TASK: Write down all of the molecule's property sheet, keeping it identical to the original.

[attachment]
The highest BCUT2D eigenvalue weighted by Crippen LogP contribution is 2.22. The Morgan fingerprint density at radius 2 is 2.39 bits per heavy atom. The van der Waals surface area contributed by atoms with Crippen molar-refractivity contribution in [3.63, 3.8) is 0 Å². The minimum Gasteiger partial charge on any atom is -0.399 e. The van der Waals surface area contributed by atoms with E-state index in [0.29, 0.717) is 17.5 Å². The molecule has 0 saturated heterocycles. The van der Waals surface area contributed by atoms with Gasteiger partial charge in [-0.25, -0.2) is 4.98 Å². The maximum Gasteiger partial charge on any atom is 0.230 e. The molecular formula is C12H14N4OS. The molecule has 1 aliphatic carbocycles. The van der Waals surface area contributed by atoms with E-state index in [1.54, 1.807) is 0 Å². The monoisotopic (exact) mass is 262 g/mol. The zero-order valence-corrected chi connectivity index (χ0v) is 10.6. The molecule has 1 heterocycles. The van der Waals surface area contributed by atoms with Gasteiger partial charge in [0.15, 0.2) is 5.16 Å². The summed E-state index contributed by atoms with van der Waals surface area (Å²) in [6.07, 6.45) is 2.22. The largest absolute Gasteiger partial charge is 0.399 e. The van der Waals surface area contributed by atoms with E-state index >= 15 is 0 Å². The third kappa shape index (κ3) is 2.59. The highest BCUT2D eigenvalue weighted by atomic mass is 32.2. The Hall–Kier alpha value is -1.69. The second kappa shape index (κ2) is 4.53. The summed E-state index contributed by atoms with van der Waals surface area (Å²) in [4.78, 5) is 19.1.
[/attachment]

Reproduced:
The highest BCUT2D eigenvalue weighted by Crippen LogP contribution is 2.22. The Morgan fingerprint density at radius 2 is 2.39 bits per heavy atom. The van der Waals surface area contributed by atoms with Crippen molar-refractivity contribution in [3.63, 3.8) is 0 Å². The minimum Gasteiger partial charge on any atom is -0.399 e. The van der Waals surface area contributed by atoms with E-state index in [0.29, 0.717) is 17.5 Å². The molecule has 0 saturated heterocycles. The van der Waals surface area contributed by atoms with Gasteiger partial charge in [-0.25, -0.2) is 4.98 Å². The maximum Gasteiger partial charge on any atom is 0.230 e. The molecular formula is C12H14N4OS. The molecule has 1 aliphatic carbocycles. The van der Waals surface area contributed by atoms with E-state index in [1.54, 1.807) is 0 Å². The monoisotopic (exact) mass is 262 g/mol. The zero-order valence-corrected chi connectivity index (χ0v) is 10.6. The molecule has 1 heterocycles. The van der Waals surface area contributed by atoms with Gasteiger partial charge in [0.15, 0.2) is 5.16 Å². The summed E-state index contributed by atoms with van der Waals surface area (Å²) in [6.07, 6.45) is 2.22. The largest absolute Gasteiger partial charge is 0.399 e. The van der Waals surface area contributed by atoms with E-state index >= 15 is 0 Å². The third kappa shape index (κ3) is 2.59. The highest BCUT2D eigenvalue weighted by atomic mass is 32.2. The Hall–Kier alpha value is -1.69. The second kappa shape index (κ2) is 4.53. The summed E-state index contributed by atoms with van der Waals surface area (Å²) in [4.78, 5) is 19.1.